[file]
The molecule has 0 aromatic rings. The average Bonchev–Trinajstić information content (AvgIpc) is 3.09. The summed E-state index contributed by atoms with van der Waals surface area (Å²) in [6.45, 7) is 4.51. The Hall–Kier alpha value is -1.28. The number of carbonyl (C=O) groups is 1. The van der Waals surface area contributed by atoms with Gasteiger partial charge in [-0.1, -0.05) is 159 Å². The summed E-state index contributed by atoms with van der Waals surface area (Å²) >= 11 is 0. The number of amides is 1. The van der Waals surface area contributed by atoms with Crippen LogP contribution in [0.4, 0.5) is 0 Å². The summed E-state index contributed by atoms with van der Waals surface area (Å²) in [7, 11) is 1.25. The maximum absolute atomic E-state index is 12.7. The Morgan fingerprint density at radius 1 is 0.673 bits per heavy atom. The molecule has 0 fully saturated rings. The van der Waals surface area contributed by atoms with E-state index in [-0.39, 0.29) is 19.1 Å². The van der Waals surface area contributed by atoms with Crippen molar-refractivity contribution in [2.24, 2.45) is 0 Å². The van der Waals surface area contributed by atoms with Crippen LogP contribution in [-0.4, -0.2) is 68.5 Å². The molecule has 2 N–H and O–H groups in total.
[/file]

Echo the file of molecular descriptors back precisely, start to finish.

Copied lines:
The molecule has 0 aromatic rings. The average Bonchev–Trinajstić information content (AvgIpc) is 3.09. The summed E-state index contributed by atoms with van der Waals surface area (Å²) in [6.45, 7) is 4.51. The Hall–Kier alpha value is -1.28. The number of carbonyl (C=O) groups is 1. The van der Waals surface area contributed by atoms with Gasteiger partial charge in [-0.1, -0.05) is 159 Å². The summed E-state index contributed by atoms with van der Waals surface area (Å²) >= 11 is 0. The number of amides is 1. The van der Waals surface area contributed by atoms with Crippen LogP contribution in [0.4, 0.5) is 0 Å². The summed E-state index contributed by atoms with van der Waals surface area (Å²) in [7, 11) is 1.25. The maximum absolute atomic E-state index is 12.7. The Morgan fingerprint density at radius 1 is 0.673 bits per heavy atom. The molecule has 0 fully saturated rings. The van der Waals surface area contributed by atoms with E-state index in [-0.39, 0.29) is 19.1 Å². The van der Waals surface area contributed by atoms with Crippen molar-refractivity contribution in [2.24, 2.45) is 0 Å². The van der Waals surface area contributed by atoms with Crippen LogP contribution in [-0.4, -0.2) is 68.5 Å². The molecule has 2 N–H and O–H groups in total.